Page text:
Consider LinkedIn, for example. Recognizing that the inherent nature of nurturing professional contacts is really a problem of managing and growing a social network, the company built an underlying network foundation that not only created a powerful solution but also radically simplified the task of managing an individual’s contacts. Similarly, managing the supply chain is a network problem that requires a network solution. The buzz around blockchains is raising awareness and paving the way for faster adoption of supply chain operating networks.

More specifically, a comparison between blockchains and true supply chain networks is shown in Table 1.

BlockchainsSupply chain networks
No central ownerüû
Immutable ledgerüû
SVOTüü
System of engagementüü
Data security and confidentialityûü
Robust end-to-end supply chain appsûü

Table 1 A comparison of blockchains and supply chain networks

Both blockchains and supply chain networks provide an SVOT and system of engagement across trading partners. While blockchains provide unique value in eliminating intermediaries and providing an immutable ledger, supply chain networks have already addressed complex data permissibility issues and built out rich applications spanning business processes, such as order-to-cash, procure-to-pay and integrated business planning.

Innovative applications transcend functional silos of traditional point solutions, such as order management, supply chain planning, transportation planning, transportation execution, warehouse management and financial settlement. Moreover, the most advanced applications use artificial intelligence agents within real-time multi-party networks to achieve breakthrough performance.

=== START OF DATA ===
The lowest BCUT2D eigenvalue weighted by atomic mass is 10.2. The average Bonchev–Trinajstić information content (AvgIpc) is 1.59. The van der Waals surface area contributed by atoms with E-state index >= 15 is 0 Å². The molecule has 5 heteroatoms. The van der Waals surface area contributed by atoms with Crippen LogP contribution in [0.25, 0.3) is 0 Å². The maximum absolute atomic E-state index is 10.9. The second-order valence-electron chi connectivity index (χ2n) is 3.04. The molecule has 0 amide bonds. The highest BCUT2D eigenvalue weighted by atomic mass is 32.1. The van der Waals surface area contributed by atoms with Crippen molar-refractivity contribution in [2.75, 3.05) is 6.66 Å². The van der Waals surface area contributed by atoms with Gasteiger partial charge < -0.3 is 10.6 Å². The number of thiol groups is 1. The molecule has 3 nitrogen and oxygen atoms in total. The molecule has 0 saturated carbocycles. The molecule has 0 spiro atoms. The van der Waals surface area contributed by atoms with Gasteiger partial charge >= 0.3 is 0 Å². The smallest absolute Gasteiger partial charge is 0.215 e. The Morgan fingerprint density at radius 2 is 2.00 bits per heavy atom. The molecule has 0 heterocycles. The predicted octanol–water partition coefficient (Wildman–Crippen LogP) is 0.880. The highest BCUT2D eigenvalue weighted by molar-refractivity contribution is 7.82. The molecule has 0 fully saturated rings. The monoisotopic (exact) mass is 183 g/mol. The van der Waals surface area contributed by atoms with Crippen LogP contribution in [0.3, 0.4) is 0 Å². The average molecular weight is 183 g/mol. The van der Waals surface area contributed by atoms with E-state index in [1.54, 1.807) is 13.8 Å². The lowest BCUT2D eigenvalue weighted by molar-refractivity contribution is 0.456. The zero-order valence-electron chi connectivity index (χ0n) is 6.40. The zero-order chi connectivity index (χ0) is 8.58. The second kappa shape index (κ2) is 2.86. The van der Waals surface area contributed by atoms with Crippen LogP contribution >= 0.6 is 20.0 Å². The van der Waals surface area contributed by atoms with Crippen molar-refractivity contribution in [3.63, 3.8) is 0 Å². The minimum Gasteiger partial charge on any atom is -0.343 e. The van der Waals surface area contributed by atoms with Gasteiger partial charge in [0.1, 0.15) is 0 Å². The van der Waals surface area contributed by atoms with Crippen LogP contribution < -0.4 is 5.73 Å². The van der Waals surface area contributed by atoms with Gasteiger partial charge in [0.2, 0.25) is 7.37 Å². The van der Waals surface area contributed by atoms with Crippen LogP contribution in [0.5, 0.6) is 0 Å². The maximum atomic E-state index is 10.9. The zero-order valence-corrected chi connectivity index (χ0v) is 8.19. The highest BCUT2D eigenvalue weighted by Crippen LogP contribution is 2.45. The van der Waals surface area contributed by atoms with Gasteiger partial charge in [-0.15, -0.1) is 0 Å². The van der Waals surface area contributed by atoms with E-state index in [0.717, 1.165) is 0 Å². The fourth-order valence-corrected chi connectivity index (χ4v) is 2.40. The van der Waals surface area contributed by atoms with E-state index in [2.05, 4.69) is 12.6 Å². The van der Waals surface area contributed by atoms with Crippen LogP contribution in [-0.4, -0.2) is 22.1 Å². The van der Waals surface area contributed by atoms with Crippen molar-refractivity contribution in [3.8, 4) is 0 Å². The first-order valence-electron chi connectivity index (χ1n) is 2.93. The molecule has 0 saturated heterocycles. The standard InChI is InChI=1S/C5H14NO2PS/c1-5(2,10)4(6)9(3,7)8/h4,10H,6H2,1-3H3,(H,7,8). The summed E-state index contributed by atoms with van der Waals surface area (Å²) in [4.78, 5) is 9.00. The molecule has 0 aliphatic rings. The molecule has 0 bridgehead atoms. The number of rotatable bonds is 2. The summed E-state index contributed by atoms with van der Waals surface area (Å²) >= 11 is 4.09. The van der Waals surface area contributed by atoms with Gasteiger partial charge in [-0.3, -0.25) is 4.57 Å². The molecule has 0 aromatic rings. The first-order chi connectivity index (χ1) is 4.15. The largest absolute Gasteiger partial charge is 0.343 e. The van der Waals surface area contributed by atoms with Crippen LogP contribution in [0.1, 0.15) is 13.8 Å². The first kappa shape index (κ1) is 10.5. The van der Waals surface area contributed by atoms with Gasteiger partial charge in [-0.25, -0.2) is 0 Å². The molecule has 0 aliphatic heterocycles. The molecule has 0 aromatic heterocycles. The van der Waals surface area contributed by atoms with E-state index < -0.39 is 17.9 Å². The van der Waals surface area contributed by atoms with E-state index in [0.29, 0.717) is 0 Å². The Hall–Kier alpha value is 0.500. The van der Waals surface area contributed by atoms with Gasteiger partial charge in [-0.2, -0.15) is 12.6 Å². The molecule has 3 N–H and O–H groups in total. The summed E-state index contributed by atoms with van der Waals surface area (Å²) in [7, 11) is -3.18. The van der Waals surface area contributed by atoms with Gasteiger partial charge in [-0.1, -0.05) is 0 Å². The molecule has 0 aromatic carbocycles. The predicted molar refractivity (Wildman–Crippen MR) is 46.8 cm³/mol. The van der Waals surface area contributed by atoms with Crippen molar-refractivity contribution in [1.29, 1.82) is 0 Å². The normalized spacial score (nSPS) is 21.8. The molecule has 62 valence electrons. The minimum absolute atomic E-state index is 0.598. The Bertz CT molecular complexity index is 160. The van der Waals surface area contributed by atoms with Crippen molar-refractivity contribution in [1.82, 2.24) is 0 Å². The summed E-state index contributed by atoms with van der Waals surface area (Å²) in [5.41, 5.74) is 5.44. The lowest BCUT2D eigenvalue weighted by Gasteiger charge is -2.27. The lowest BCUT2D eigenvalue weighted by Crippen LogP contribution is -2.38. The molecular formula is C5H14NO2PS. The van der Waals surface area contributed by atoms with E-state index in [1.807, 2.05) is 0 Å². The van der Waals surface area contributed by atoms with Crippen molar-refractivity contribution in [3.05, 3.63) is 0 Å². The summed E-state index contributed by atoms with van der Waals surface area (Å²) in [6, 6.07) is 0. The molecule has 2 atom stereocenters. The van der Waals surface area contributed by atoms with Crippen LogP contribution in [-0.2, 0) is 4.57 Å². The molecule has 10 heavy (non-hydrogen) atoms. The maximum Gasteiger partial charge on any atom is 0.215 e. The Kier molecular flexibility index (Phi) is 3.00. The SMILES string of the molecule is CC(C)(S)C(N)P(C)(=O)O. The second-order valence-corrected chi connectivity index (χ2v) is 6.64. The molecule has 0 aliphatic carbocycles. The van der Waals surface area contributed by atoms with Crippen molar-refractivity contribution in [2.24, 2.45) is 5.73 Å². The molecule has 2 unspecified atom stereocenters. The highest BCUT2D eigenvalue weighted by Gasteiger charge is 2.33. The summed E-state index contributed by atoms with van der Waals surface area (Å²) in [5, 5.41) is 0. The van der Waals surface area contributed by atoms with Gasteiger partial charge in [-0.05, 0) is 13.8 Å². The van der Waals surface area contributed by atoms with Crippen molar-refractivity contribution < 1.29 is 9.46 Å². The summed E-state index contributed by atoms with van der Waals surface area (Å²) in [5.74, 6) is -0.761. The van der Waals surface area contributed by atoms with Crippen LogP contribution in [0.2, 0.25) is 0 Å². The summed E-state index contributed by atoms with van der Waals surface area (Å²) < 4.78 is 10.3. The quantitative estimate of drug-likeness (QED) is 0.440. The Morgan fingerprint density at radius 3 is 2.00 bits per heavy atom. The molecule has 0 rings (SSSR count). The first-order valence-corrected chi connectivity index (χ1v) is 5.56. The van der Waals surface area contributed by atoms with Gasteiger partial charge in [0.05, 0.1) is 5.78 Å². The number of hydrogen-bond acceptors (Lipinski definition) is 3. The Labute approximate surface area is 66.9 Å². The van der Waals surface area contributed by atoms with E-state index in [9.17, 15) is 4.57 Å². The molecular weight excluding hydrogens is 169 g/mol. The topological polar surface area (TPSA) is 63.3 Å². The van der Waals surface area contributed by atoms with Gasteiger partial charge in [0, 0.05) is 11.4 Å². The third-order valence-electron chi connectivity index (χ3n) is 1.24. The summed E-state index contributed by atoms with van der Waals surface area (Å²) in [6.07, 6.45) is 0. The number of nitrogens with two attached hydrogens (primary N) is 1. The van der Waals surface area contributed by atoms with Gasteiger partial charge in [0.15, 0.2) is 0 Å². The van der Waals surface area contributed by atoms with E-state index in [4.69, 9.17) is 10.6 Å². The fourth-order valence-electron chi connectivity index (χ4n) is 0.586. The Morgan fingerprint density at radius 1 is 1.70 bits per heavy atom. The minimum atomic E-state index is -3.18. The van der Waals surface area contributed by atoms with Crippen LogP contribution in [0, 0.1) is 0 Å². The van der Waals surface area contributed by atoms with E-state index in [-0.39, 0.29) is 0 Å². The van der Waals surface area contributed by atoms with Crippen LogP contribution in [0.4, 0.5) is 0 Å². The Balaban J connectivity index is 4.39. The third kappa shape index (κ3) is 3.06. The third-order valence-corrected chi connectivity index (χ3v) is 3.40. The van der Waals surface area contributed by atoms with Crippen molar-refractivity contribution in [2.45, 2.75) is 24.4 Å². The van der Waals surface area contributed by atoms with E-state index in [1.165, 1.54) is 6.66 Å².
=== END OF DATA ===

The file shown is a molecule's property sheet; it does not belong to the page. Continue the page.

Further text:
What Does the Future Hold for Blockchains and the Supply Chain?

It is clear that both blockchains and supply chain networks have the potential to disrupt the status quo and fundamentally transform supply chains. On its own, blockchain today lacks the power of advanced multi-party network applications with multi-party data permissions to optimally manage today’s supply chains. However, it can greatly enhance supply chain transparency and security with its authoritative and immutable ledger. Used together, blockchain and digital business networks can provide rich and secure multi-party applications that address the weaknesses of each technology, while amplifying their strengths. Going forward, expect to see a natural convergence where blockchain technology is an integral part of the technical stack of digital business networks.

Adeel Najmi is Senior Vice President, Products, at One Network Enterprises, the global provider of a secure, and scalable multi-party business network. For more information, contact the author at anajmi@onenetwork.com or visit www.onenetwork.com

 

 

Tags: , ,

Post a Comment

Your email is never published nor shared. Required fields are marked *

You may use these HTML tags and attributes: <a href="" title=""> <abbr title=""> <acronym title=""> <b> <blockquote cite=""> <cite> <code> <del datetime=""> <em> <i> <q cite=""> <s> <strike> <strong>